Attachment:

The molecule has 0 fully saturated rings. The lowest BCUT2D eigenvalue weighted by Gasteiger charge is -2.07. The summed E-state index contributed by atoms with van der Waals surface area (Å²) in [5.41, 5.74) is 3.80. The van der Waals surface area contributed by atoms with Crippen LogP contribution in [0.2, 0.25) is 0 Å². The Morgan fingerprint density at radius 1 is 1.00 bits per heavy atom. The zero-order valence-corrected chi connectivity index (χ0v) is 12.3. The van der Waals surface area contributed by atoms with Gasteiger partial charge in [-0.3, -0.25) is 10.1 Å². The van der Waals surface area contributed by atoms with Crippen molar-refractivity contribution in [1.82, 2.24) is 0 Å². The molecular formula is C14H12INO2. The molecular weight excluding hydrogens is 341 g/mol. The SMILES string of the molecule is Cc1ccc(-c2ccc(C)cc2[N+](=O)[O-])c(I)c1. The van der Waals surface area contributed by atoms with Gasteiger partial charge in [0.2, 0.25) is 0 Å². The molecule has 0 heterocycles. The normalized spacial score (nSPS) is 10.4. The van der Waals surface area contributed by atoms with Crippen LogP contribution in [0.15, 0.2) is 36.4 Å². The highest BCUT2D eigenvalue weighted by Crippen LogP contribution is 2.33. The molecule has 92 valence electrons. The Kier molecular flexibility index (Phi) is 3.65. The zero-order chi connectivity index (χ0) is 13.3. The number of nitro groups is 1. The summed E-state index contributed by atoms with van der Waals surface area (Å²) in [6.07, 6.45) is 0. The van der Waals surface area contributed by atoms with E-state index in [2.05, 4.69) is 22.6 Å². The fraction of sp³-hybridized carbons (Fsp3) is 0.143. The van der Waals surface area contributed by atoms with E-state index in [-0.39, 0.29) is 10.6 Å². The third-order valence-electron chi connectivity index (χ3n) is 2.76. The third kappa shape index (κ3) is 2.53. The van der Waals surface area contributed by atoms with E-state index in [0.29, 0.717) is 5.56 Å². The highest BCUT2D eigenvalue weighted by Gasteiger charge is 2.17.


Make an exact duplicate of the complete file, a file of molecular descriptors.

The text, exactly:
The molecule has 0 fully saturated rings. The lowest BCUT2D eigenvalue weighted by Gasteiger charge is -2.07. The summed E-state index contributed by atoms with van der Waals surface area (Å²) in [5.41, 5.74) is 3.80. The van der Waals surface area contributed by atoms with Crippen LogP contribution in [0.2, 0.25) is 0 Å². The Morgan fingerprint density at radius 1 is 1.00 bits per heavy atom. The zero-order valence-corrected chi connectivity index (χ0v) is 12.3. The van der Waals surface area contributed by atoms with Gasteiger partial charge in [-0.3, -0.25) is 10.1 Å². The van der Waals surface area contributed by atoms with Crippen molar-refractivity contribution in [1.82, 2.24) is 0 Å². The molecular formula is C14H12INO2. The molecular weight excluding hydrogens is 341 g/mol. The SMILES string of the molecule is Cc1ccc(-c2ccc(C)cc2[N+](=O)[O-])c(I)c1. The van der Waals surface area contributed by atoms with Gasteiger partial charge in [0.2, 0.25) is 0 Å². The molecule has 0 heterocycles. The normalized spacial score (nSPS) is 10.4. The van der Waals surface area contributed by atoms with Crippen LogP contribution in [0.15, 0.2) is 36.4 Å². The highest BCUT2D eigenvalue weighted by Crippen LogP contribution is 2.33. The molecule has 92 valence electrons. The Kier molecular flexibility index (Phi) is 3.65. The zero-order chi connectivity index (χ0) is 13.3. The number of nitro groups is 1. The summed E-state index contributed by atoms with van der Waals surface area (Å²) in [6.07, 6.45) is 0. The van der Waals surface area contributed by atoms with E-state index in [2.05, 4.69) is 22.6 Å². The fraction of sp³-hybridized carbons (Fsp3) is 0.143. The van der Waals surface area contributed by atoms with E-state index in [-0.39, 0.29) is 10.6 Å². The third-order valence-electron chi connectivity index (χ3n) is 2.76. The third kappa shape index (κ3) is 2.53. The van der Waals surface area contributed by atoms with E-state index in [0.29, 0.717) is 5.56 Å². The highest BCUT2D eigenvalue weighted by Gasteiger charge is 2.17.